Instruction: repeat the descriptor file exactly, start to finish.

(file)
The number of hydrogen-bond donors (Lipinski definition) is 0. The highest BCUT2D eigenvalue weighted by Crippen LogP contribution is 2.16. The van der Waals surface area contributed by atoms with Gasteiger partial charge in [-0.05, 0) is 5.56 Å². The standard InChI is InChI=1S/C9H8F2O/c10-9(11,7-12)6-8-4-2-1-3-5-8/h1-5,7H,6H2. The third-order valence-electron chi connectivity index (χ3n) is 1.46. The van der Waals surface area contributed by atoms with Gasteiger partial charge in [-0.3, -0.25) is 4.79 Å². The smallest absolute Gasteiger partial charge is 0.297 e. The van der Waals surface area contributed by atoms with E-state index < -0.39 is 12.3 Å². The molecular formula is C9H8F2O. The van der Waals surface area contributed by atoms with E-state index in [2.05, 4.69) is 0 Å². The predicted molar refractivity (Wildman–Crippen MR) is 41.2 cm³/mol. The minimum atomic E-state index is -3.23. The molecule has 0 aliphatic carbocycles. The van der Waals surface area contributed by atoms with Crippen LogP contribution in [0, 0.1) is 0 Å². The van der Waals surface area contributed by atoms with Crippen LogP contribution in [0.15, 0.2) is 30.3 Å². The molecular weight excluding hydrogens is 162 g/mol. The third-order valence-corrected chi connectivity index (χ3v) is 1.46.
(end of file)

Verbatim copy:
The number of hydrogen-bond donors (Lipinski definition) is 0. The highest BCUT2D eigenvalue weighted by Crippen LogP contribution is 2.16. The van der Waals surface area contributed by atoms with Gasteiger partial charge in [-0.05, 0) is 5.56 Å². The standard InChI is InChI=1S/C9H8F2O/c10-9(11,7-12)6-8-4-2-1-3-5-8/h1-5,7H,6H2. The third-order valence-electron chi connectivity index (χ3n) is 1.46. The van der Waals surface area contributed by atoms with Gasteiger partial charge in [-0.3, -0.25) is 4.79 Å². The smallest absolute Gasteiger partial charge is 0.297 e. The van der Waals surface area contributed by atoms with E-state index < -0.39 is 12.3 Å². The molecular formula is C9H8F2O. The van der Waals surface area contributed by atoms with E-state index in [2.05, 4.69) is 0 Å². The predicted molar refractivity (Wildman–Crippen MR) is 41.2 cm³/mol. The minimum atomic E-state index is -3.23. The molecule has 0 aliphatic carbocycles. The van der Waals surface area contributed by atoms with Crippen LogP contribution in [0, 0.1) is 0 Å². The van der Waals surface area contributed by atoms with Crippen LogP contribution in [0.15, 0.2) is 30.3 Å². The molecular weight excluding hydrogens is 162 g/mol. The third-order valence-corrected chi connectivity index (χ3v) is 1.46.